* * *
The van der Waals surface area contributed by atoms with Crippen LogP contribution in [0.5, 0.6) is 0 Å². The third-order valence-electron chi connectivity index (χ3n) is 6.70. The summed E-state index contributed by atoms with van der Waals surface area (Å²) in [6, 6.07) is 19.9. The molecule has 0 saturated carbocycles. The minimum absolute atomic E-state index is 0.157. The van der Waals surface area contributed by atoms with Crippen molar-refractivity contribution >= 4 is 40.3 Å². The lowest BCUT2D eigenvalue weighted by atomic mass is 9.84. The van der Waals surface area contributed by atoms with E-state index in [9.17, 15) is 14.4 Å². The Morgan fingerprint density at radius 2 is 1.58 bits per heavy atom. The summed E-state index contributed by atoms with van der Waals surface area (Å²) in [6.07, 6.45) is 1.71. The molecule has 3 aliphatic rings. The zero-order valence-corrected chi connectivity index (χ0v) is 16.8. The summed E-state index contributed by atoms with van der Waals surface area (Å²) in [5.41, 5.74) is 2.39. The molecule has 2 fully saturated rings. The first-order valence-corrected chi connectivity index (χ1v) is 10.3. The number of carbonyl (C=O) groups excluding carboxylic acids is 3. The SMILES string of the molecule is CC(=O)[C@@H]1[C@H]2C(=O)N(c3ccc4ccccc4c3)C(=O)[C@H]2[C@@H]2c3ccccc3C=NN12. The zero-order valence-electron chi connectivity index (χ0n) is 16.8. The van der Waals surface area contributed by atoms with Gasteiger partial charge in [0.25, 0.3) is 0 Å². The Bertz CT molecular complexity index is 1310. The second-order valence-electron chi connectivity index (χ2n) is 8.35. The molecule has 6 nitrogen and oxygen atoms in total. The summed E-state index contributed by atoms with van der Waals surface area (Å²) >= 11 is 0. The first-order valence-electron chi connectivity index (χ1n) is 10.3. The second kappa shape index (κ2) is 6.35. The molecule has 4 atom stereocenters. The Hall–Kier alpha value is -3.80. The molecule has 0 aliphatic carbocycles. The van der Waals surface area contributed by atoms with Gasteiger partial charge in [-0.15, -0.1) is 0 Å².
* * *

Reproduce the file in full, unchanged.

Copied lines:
The van der Waals surface area contributed by atoms with Crippen LogP contribution in [0.5, 0.6) is 0 Å². The third-order valence-electron chi connectivity index (χ3n) is 6.70. The summed E-state index contributed by atoms with van der Waals surface area (Å²) in [6, 6.07) is 19.9. The molecule has 0 saturated carbocycles. The minimum absolute atomic E-state index is 0.157. The van der Waals surface area contributed by atoms with Crippen molar-refractivity contribution >= 4 is 40.3 Å². The lowest BCUT2D eigenvalue weighted by atomic mass is 9.84. The van der Waals surface area contributed by atoms with E-state index in [9.17, 15) is 14.4 Å². The Morgan fingerprint density at radius 2 is 1.58 bits per heavy atom. The summed E-state index contributed by atoms with van der Waals surface area (Å²) in [6.07, 6.45) is 1.71. The molecule has 3 aliphatic rings. The zero-order valence-corrected chi connectivity index (χ0v) is 16.8. The summed E-state index contributed by atoms with van der Waals surface area (Å²) in [5.41, 5.74) is 2.39. The molecule has 2 fully saturated rings. The first-order valence-corrected chi connectivity index (χ1v) is 10.3. The number of carbonyl (C=O) groups excluding carboxylic acids is 3. The SMILES string of the molecule is CC(=O)[C@@H]1[C@H]2C(=O)N(c3ccc4ccccc4c3)C(=O)[C@H]2[C@@H]2c3ccccc3C=NN12. The zero-order valence-electron chi connectivity index (χ0n) is 16.8. The van der Waals surface area contributed by atoms with Gasteiger partial charge in [0.25, 0.3) is 0 Å². The Bertz CT molecular complexity index is 1310. The second-order valence-electron chi connectivity index (χ2n) is 8.35. The molecule has 6 nitrogen and oxygen atoms in total. The summed E-state index contributed by atoms with van der Waals surface area (Å²) >= 11 is 0. The first-order valence-electron chi connectivity index (χ1n) is 10.3. The second kappa shape index (κ2) is 6.35. The molecule has 4 atom stereocenters. The Hall–Kier alpha value is -3.80. The molecule has 0 aliphatic carbocycles. The van der Waals surface area contributed by atoms with Gasteiger partial charge in [-0.15, -0.1) is 0 Å².